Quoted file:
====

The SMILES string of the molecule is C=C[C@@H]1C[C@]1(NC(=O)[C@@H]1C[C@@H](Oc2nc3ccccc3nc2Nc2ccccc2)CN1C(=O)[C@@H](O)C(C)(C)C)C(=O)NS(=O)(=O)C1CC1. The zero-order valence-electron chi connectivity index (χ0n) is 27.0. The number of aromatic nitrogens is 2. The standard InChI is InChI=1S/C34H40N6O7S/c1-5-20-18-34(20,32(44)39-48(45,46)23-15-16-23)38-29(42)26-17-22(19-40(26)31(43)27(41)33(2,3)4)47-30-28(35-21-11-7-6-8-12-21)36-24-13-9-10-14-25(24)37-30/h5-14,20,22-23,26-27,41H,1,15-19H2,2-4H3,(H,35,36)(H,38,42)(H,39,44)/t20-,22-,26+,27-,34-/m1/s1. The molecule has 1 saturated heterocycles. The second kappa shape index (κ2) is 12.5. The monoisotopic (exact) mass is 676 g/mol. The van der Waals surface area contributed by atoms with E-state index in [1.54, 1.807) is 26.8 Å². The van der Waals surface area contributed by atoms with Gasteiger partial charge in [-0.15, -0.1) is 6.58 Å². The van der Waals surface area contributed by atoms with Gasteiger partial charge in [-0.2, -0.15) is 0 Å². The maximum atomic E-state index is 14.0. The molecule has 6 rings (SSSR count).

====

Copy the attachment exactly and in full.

The SMILES string of the molecule is C=C[C@@H]1C[C@]1(NC(=O)[C@@H]1C[C@@H](Oc2nc3ccccc3nc2Nc2ccccc2)CN1C(=O)[C@@H](O)C(C)(C)C)C(=O)NS(=O)(=O)C1CC1. The zero-order valence-electron chi connectivity index (χ0n) is 27.0. The number of aromatic nitrogens is 2. The standard InChI is InChI=1S/C34H40N6O7S/c1-5-20-18-34(20,32(44)39-48(45,46)23-15-16-23)38-29(42)26-17-22(19-40(26)31(43)27(41)33(2,3)4)47-30-28(35-21-11-7-6-8-12-21)36-24-13-9-10-14-25(24)37-30/h5-14,20,22-23,26-27,41H,1,15-19H2,2-4H3,(H,35,36)(H,38,42)(H,39,44)/t20-,22-,26+,27-,34-/m1/s1. The molecule has 1 saturated heterocycles. The second kappa shape index (κ2) is 12.5. The monoisotopic (exact) mass is 676 g/mol. The van der Waals surface area contributed by atoms with E-state index in [1.54, 1.807) is 26.8 Å². The van der Waals surface area contributed by atoms with Gasteiger partial charge in [-0.15, -0.1) is 6.58 Å². The van der Waals surface area contributed by atoms with Gasteiger partial charge in [-0.2, -0.15) is 0 Å². The maximum atomic E-state index is 14.0. The molecule has 6 rings (SSSR count).